Debate ends; MAS duties move

After weeks of internal debate, General Services Administrator
Roger Johnson has approved the consolidation of all GSA schedule programs into a single
operation run by the agency's Federal Supply Service.


The shift, which officially takes effect Oct. 1, ends the Information Technology
Service's role as chief negotiator and manager of the Multiple-Award Schedule information
technology contracts.


Under the scheme, a newly created FSS ADP Acquisition Center will develop, award and
administer the IT contracts. The center director will report to William N. Gormley,
assistant FSS commissioner for acquisition.


Responsibility for ITS' On-Line Schedule System will be reassigned to FSS' Acquisition
Operations and Electronic Commerce Center and the Office of FSS Systems.


MAS and FSS officials already had begun working on a system interface that would let
federal offices access the IT Service's schedule listings via the GSA Advantage System.
Advantage lets users electronically browse FSS schedule catalogs, place orders and
authorize credit card purchases.


FSS' Acquisition Management Center will assume internal MAS management and operations.


The change will affect fewer than 300 employees. FSS now has roughly 200 employees
working on its schedules program, while ITS has about 70 involved with MAS operations. At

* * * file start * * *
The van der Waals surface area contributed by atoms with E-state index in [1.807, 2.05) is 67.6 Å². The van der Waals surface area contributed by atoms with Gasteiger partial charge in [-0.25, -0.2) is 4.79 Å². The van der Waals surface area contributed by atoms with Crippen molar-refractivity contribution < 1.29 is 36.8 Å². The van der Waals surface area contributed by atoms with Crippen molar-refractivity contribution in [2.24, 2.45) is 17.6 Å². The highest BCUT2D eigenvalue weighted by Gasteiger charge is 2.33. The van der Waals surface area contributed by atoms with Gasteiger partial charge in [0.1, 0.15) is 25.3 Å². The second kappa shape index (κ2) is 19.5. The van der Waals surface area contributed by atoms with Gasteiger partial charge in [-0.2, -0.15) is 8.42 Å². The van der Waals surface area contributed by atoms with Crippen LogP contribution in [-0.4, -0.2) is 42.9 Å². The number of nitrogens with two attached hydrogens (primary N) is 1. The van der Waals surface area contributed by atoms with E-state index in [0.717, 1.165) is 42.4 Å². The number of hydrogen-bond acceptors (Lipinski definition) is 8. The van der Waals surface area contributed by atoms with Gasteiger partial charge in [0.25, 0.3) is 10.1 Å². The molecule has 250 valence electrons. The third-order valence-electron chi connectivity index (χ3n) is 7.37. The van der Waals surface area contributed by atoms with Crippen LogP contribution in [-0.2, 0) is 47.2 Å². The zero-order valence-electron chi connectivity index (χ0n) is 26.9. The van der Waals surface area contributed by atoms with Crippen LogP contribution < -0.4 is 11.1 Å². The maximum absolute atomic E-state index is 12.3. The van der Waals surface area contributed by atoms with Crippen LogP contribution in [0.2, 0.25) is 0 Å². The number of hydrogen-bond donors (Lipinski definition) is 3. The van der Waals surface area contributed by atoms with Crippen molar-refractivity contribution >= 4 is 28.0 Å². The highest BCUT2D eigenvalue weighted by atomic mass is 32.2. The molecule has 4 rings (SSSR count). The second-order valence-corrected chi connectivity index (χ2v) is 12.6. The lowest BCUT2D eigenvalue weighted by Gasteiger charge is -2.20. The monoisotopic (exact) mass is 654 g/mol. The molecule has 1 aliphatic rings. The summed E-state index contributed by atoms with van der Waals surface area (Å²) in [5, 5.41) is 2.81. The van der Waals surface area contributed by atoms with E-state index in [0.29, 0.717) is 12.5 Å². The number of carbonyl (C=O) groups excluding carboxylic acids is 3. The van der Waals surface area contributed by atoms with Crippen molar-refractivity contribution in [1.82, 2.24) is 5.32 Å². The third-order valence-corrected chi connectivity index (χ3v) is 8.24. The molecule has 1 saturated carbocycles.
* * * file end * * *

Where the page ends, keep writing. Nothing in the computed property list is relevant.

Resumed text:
ITS, duties go beyond scheduling, according to ITS Commissioner Joe Thompson.


He said at a recent press briefing that to merge the two shops would require a careful
evaluation of the skills of the employees that now handle the MAS and FSS schedules
contracts.


Personnel assignments still are being worked out, but ITS officials said they expect
the ITS Schedules Division employees to move into FSS' offices in Arlington, Va., and
continue working with their current vendor clients.


""We're going to proceed with an orderly transfer,'' said James Arrington,
deputy commissioner of ITS for information technology acquisition. ""Our
contracting people will be part of the program, and they'll probably deal with the same
vendors.''


Disgruntled ITS officials, arguing that their technical expertise should remain in ITS,
had tried to keep their MAS programs. Some MAS software vendors expressed concern that a
transfer would undermine recent improvements in the way ITS handled contract negotiations.


But Larry Allen, executive director of the Coalition for Government Procurement in
Washington, said most of his members are confident the shift will not hurt existing
contracts or jeopardize reforms.


""We have members with both FSS and ITS contracts and do not expect any big
culture shock,'' Allen said. ""The move also provides a chain of command to
resolve disputes and get answers faster. Under the old ITS format, the only place to go
was the commissioner's office.''


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